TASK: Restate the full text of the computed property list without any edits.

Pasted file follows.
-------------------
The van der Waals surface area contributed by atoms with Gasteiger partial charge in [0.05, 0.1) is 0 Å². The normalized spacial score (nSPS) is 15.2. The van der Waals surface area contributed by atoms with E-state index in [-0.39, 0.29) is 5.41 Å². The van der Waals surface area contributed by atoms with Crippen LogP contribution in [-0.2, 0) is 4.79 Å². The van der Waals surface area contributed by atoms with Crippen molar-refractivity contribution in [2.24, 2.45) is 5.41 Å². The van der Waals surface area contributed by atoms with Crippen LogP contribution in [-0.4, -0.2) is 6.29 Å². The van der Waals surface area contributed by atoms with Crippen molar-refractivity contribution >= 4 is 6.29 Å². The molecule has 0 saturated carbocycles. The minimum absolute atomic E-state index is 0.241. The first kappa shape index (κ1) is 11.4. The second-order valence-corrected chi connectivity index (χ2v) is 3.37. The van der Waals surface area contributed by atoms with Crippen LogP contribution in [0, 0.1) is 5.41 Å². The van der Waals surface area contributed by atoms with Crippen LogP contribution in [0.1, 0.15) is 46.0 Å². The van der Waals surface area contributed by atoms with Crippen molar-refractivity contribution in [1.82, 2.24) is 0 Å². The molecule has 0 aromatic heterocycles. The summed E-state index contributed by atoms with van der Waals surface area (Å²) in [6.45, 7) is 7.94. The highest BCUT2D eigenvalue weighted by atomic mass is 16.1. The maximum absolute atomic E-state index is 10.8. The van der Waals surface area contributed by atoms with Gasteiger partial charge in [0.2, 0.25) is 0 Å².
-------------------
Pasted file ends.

The van der Waals surface area contributed by atoms with Gasteiger partial charge in [0.05, 0.1) is 0 Å². The normalized spacial score (nSPS) is 15.2. The van der Waals surface area contributed by atoms with E-state index in [-0.39, 0.29) is 5.41 Å². The van der Waals surface area contributed by atoms with Crippen LogP contribution in [-0.2, 0) is 4.79 Å². The van der Waals surface area contributed by atoms with Crippen molar-refractivity contribution in [2.24, 2.45) is 5.41 Å². The van der Waals surface area contributed by atoms with Crippen LogP contribution in [-0.4, -0.2) is 6.29 Å². The van der Waals surface area contributed by atoms with Crippen molar-refractivity contribution >= 4 is 6.29 Å². The molecule has 0 saturated carbocycles. The minimum absolute atomic E-state index is 0.241. The first kappa shape index (κ1) is 11.4. The second-order valence-corrected chi connectivity index (χ2v) is 3.37. The van der Waals surface area contributed by atoms with Crippen LogP contribution in [0, 0.1) is 5.41 Å². The van der Waals surface area contributed by atoms with Crippen LogP contribution in [0.1, 0.15) is 46.0 Å². The van der Waals surface area contributed by atoms with Crippen molar-refractivity contribution in [1.82, 2.24) is 0 Å². The molecule has 0 aromatic heterocycles. The summed E-state index contributed by atoms with van der Waals surface area (Å²) in [6.45, 7) is 7.94. The highest BCUT2D eigenvalue weighted by atomic mass is 16.1. The maximum absolute atomic E-state index is 10.8. The van der Waals surface area contributed by atoms with Gasteiger partial charge in [0.2, 0.25) is 0 Å².